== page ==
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Ace Metrix Names Lightheartedness the Key to Super Bowl LI Advertising Success

by Marty Bernstein
The Auto Channel

America’s television audiences just want to be entertained. The biggest television event of the year attracts the biggest audience and huge numbers of TV critics. Viewers just want to be entertained. Imagine that. This is a no-preaching or harping zone. The Super Bowl is a game, an entertaing game. When it’s good it’s great. When it’s not, as in the first three quarters of LI it is boring, aka non-entertaining except for many of the commercials.

Ace Metrix, a leader in measuring the impact of television and digital advertising, has just released results of its analysis of Sunday’s Super Bowl LI ads, which revealed that this year, Americans overwhelmingly embraced lighthearted, relatable, entertainment over heavy emotion, messaging, and controversial topics. Scientific analysis reveals that American audiences just want to be entertained creatively.

The list of top ten (four of them automotive – record setting) Super Bowl LI ads was derived through scientific calculation of audience ratings (minimum 500 U.S. viewers per ad) and verbatim comments on creative attributes such as attention, likeability, relevance, change, polarity, and emotion. The best Super Bowl LI ads, as rated by American audiences, were those that took a lighthearted approach to everyday life – those that sought to entertain through visuals, relatable storytelling, and/or humor.

The Top Ten Super Bowl LI Commercials

These ads exhibited broad audience appeal, likeable visuals and characters, and relevant, often funny, storylines. These were also the least polarizing, which is appropriate for the huge, diverse Super Bowl audience which accounts for the $5 million cost of air time alone.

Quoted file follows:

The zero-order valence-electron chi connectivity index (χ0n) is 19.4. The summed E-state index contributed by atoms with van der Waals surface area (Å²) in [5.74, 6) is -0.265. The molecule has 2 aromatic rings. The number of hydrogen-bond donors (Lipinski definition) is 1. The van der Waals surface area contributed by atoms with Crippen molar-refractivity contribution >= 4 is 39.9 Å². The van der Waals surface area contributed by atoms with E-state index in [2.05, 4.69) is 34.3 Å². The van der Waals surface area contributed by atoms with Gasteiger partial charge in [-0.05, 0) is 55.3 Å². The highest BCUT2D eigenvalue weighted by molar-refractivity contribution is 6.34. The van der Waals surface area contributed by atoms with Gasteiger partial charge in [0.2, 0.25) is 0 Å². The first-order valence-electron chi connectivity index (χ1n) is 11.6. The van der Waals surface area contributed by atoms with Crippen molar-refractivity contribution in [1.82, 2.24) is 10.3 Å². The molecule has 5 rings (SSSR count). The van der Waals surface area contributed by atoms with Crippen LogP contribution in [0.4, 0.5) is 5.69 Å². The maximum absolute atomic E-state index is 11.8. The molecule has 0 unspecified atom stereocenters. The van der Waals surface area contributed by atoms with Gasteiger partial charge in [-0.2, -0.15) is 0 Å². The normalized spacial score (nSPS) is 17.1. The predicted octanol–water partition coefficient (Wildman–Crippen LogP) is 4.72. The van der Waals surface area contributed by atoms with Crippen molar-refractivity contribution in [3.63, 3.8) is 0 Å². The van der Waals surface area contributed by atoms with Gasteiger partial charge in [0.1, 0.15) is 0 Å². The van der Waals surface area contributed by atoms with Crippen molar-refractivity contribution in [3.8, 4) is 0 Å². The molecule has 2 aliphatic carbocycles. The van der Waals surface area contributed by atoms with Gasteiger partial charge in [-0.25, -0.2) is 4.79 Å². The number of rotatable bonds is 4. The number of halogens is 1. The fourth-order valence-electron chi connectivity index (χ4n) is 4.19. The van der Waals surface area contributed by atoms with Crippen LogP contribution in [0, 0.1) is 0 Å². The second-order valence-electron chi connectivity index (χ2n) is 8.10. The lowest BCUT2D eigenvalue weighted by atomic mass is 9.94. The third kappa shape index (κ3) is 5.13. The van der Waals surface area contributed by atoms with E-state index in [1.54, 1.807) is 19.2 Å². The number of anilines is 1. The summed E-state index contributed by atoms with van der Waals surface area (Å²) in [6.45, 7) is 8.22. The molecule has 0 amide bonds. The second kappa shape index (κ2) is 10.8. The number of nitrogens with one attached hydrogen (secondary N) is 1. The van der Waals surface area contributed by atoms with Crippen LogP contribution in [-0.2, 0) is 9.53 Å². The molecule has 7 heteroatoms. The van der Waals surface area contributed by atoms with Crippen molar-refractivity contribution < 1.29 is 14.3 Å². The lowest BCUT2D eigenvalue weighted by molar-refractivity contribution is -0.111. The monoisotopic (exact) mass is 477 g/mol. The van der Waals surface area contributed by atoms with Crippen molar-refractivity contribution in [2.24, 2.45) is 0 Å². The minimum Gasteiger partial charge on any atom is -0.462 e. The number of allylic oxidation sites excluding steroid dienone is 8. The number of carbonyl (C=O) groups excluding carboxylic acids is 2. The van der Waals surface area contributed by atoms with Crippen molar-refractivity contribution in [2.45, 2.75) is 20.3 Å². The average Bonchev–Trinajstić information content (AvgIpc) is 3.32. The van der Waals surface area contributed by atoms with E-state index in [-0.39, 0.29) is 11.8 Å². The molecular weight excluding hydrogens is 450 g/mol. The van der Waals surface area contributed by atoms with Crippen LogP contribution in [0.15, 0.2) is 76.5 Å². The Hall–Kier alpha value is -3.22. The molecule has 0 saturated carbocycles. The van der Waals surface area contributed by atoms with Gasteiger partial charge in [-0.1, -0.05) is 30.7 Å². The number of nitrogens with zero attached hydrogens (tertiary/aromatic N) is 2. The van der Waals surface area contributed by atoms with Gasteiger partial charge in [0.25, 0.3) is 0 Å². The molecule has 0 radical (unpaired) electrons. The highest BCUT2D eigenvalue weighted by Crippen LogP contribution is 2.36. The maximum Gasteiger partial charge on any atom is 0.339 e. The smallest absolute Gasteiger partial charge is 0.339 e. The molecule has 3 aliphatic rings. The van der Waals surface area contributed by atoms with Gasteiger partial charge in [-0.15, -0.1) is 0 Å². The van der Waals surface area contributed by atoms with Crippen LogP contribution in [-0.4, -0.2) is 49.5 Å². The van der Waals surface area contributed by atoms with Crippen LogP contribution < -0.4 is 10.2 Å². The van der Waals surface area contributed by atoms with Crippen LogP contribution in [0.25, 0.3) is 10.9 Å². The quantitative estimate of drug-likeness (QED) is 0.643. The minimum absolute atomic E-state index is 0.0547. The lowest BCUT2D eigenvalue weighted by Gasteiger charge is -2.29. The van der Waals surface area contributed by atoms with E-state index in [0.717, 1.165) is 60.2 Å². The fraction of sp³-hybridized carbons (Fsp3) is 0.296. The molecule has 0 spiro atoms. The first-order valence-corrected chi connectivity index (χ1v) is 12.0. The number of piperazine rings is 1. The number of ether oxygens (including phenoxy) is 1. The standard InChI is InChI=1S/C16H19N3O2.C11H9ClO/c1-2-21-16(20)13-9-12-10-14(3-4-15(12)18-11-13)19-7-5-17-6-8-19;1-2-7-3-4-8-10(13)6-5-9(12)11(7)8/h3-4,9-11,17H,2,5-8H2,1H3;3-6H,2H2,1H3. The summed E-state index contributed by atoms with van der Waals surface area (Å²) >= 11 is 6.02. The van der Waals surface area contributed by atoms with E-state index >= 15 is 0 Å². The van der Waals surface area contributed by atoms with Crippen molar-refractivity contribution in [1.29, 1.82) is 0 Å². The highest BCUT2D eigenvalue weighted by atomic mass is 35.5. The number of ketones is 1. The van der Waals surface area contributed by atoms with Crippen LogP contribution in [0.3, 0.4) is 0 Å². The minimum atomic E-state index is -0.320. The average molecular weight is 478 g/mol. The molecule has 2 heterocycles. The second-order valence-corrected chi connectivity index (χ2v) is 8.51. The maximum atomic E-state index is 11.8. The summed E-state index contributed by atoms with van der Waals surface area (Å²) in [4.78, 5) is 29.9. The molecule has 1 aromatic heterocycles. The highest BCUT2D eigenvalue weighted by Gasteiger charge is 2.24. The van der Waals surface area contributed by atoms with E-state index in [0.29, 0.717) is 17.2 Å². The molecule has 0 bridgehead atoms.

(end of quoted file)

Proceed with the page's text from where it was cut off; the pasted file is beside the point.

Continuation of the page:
Rank    Brand               Ad Title
      1      Ford                Go Further
      2      Audi                Daughter
      3      King’s Hawaiian     False Cabinet
      4      Nintendo            Switch & Play
      5      Kia                 Hero’s Journey
      6      Skittles            Romance
      7      LIFEWTR             Inspiration
      8      Febreze             Halftime Bathroom Break is Coming
      9      Wonderful Pistachios Ernie Gets Physical
      10     Honda               Yearbooks

“The country has been through an endless political food fight for more than a year and it appears that the largest television viewing audience was anxious for some relief, rather than more preaching, and most brands gauged that mood correctly”, said Peter Daboll, CEO of Ace Metrix. “This year’s creative crop was heavy on celebrities, humor (some lighthearted, some borderline gross), and entertaining visuals – and relatively light on struggle, charitable endeavors, and controversy -- although there were a few.”

Most brands that dole out the big bucks for Super Bowl airtime have the objective of speaking (and selling) to a huge, diverse, mass market. As consumers want our brands to stand for something, but if the stand is controversial, like hiring a polarizing celebrity, it can offend much of your target.” There were some ads that took a ‘piling on politics’ penalty, particularly 84 Lumber, a newbie to Super Bowl advertising.

A few brands that treaded carefully on edgy topics were successful. When rated by an audience representative of the general population, these ads (such as Audi’s “Daughter” or Budweiser’s “Born the Hard Way”) show very little viewer disagreement. In fact, viewers ranked “Daughter” as one of the best-liked and least polarizing ads of this year’s game.

By the way, this now, not-so-secret sauce can and should be used for non-Super Bowl commercials too.